Meadville Tribune


July 12, 2012

All Good Music Festival is moving to a new site this year

THORNVILLE, Ohio — THORNVILLE, Ohio — Legend Valley’s about to be All Good.

This year’s All Good Music Festival — grown over the past decade-and-a-half into one of the mid-Atlantic region’s premier summertime live music and camping events — is July 19 to 22, being presented for the first time at the historic Thornville venue after its years in West Virginia.

Headliners of this year’s festival include the Allman Brothers Band, Phil Lesh & Friends, the Flaming Lips, Bob Weir & Bruce Hornsby with special guest Branford Marsalis, Michael Franti & Spearhead, Yonder Mountain String Band, Lotus and Dark Star Orchestra plus more — a lot more.

We recently caught with up a couple of the bustling festival's very busy organizers — founder Tim Walther and spokesperson Dave Weissman — to ask a few questions about all (well, some) things All Good.

Here’s what they had to say:

Q: With the All Good at an all-new location this year, tell us about some of the ways festival organizers are working to create the foundation for the All Good community that’s born each year and that so many people have come to love and look forward to. Some festivalgoers have said things like the All Good “just won't be the same” now that it’s somewhere new. In what ways do you agree or disagree?

A: “The spirit of the venue is certainly the canvas on which the event takes place,” says Weissman. “While Marvin’s Mountaintop (in Masontown, W.Va.) set the artwork of the festival on a nice, tilted, hilly canvas, it just could not contain this event at this size. It was perfect in 2003 and as we began to grow, so did the growing pains of having the event in that rural of a spot.

“The magic of the event is really with the people attending: My mantra is ‘It’s not where you are, it’s who you’re with.’ And that is so true with this event. We’ve got all the magic of the All Good Festival present and primed for 2012: Chris Kuroda (lighting director for Phish) doing ambient venue lighting, (and) we’ve got so many components and surprises and hundreds of people working to present an event just as epic or more than previous festivals we’ve thrown.”

Q: What’s made Legend Valley a good fit for the All Good? Tell those who’ve never been there a little of what we can expect.

A: “The layout of Legend Valley is ideal for an event of this magnitude,” says Weissman. “The gently sloping hills provide a much better footing than a steep mountainside. And who can argue with the historical factor that the Grateful Dead did half a dozen of their biggest shows at this place?

“Everyone will have a chance to meander the grounds with ease, and everyone can have a really great view of the world-class stage production we have showcasing some of the world’s best musical talent.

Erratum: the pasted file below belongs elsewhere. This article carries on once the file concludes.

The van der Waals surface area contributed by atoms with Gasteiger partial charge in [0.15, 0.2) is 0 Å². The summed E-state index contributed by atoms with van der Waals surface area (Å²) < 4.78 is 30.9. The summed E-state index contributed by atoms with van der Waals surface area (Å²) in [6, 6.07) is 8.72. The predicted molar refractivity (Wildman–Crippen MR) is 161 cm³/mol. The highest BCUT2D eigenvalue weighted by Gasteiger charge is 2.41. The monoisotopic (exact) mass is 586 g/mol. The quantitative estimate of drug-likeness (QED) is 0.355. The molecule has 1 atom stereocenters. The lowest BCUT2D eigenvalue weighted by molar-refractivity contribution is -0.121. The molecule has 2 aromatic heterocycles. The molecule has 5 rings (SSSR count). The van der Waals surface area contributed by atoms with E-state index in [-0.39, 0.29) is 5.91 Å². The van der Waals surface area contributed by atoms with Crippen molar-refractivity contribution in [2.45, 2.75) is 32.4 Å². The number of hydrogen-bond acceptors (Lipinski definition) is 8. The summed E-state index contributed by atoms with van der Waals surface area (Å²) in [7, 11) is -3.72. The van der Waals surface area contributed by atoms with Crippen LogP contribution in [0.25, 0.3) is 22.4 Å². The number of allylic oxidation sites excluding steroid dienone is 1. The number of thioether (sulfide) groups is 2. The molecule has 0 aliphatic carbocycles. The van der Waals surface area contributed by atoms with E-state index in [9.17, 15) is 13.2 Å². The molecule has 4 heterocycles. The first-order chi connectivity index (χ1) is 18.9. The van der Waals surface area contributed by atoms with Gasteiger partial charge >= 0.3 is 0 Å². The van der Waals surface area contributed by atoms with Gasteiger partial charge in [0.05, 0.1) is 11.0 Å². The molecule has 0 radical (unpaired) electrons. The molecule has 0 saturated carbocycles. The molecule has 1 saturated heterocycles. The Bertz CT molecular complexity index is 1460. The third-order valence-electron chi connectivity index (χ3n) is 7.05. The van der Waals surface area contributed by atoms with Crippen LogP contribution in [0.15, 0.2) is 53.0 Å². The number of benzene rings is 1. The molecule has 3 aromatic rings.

“Additionally, the ease of access is a huge factor! The parking lot entrance is less than 2,000 feet from Interstate 70, and this makes for much easier arrival and prevents delays from piling up and starting the festival without traffic backups.”

Q: Tell us about this year's lineup. What kind of thought/philosophy went into developing this year's long and wide list of performers?

A: “The goal,” says Walther, “is to have an energy that’s growing throughout the day. The goal when booking the lineup is that each band fazes into the next band with a good, strong transition where it all makes sense. And you’re right, when you have everyone in your festival all in one place and they have a band they haven’t heard of you want to make sure that band is going to turn everyone on and get people excited about their music. That’s certainly something I try to do and most of the time it comes off fairly well. I can’t recall any time that people were turning away from the music. The fans are great, they’re open-minded, they’re excited about new bands, and they give every band a shot.”

Q: Tell us a bit about what the All Good is and what it's become over the years. As the festival continues growing, in what way has it fundamentally changed, and in what ways has it stayed the same?

A: “Way back in the day with our first event in Brandywine, Md., we had 800 to 950 people," says Walther. "At that time I had a goal that 10 years from now, I’d like All Good to be up to 20,000 people. But my sense is that it doesn’t really need to grow beyond where it’s at now because I feel like we’re at the tipping point of having a larger festival that can still feel intimate. I think we have that, I think we have that charm, where every fan can feel like they’re a part of the event, as opposed to being at an even larger festival where you’re just one of the many thousands of fans.”

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